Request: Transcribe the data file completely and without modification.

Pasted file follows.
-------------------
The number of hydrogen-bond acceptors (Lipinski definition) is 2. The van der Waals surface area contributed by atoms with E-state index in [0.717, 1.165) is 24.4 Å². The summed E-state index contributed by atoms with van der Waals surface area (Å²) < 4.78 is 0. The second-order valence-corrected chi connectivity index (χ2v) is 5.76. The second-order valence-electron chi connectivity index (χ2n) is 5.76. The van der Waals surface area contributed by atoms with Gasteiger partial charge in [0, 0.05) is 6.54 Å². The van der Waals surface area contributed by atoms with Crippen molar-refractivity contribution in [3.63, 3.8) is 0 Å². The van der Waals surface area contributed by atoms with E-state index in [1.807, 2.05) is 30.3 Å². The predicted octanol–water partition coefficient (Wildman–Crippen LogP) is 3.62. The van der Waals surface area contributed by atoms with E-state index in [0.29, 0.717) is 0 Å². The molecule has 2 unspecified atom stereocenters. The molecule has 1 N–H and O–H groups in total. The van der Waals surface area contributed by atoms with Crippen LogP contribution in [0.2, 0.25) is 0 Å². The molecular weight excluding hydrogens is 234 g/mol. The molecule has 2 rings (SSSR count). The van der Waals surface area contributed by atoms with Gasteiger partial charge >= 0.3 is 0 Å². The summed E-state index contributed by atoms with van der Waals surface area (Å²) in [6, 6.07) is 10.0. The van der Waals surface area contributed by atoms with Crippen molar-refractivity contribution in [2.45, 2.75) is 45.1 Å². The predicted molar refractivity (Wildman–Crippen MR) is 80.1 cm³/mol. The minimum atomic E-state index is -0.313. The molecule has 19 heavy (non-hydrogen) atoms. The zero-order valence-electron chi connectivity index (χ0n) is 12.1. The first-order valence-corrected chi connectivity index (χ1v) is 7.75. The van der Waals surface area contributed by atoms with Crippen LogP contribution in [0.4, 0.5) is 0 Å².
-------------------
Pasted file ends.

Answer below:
The number of hydrogen-bond acceptors (Lipinski definition) is 2. The van der Waals surface area contributed by atoms with E-state index in [0.717, 1.165) is 24.4 Å². The summed E-state index contributed by atoms with van der Waals surface area (Å²) < 4.78 is 0. The second-order valence-corrected chi connectivity index (χ2v) is 5.76. The second-order valence-electron chi connectivity index (χ2n) is 5.76. The van der Waals surface area contributed by atoms with Gasteiger partial charge in [0, 0.05) is 6.54 Å². The van der Waals surface area contributed by atoms with Crippen molar-refractivity contribution in [3.63, 3.8) is 0 Å². The van der Waals surface area contributed by atoms with E-state index in [1.807, 2.05) is 30.3 Å². The predicted octanol–water partition coefficient (Wildman–Crippen LogP) is 3.62. The van der Waals surface area contributed by atoms with E-state index in [0.29, 0.717) is 0 Å². The molecule has 2 unspecified atom stereocenters. The molecule has 1 N–H and O–H groups in total. The van der Waals surface area contributed by atoms with Crippen LogP contribution in [0.2, 0.25) is 0 Å². The molecular weight excluding hydrogens is 234 g/mol. The molecule has 2 rings (SSSR count). The van der Waals surface area contributed by atoms with Gasteiger partial charge >= 0.3 is 0 Å². The summed E-state index contributed by atoms with van der Waals surface area (Å²) in [6, 6.07) is 10.0. The van der Waals surface area contributed by atoms with Crippen molar-refractivity contribution in [2.45, 2.75) is 45.1 Å². The predicted molar refractivity (Wildman–Crippen MR) is 80.1 cm³/mol. The minimum atomic E-state index is -0.313. The molecule has 19 heavy (non-hydrogen) atoms. The zero-order valence-electron chi connectivity index (χ0n) is 12.1. The first-order valence-corrected chi connectivity index (χ1v) is 7.75. The van der Waals surface area contributed by atoms with Crippen LogP contribution in [0.4, 0.5) is 0 Å².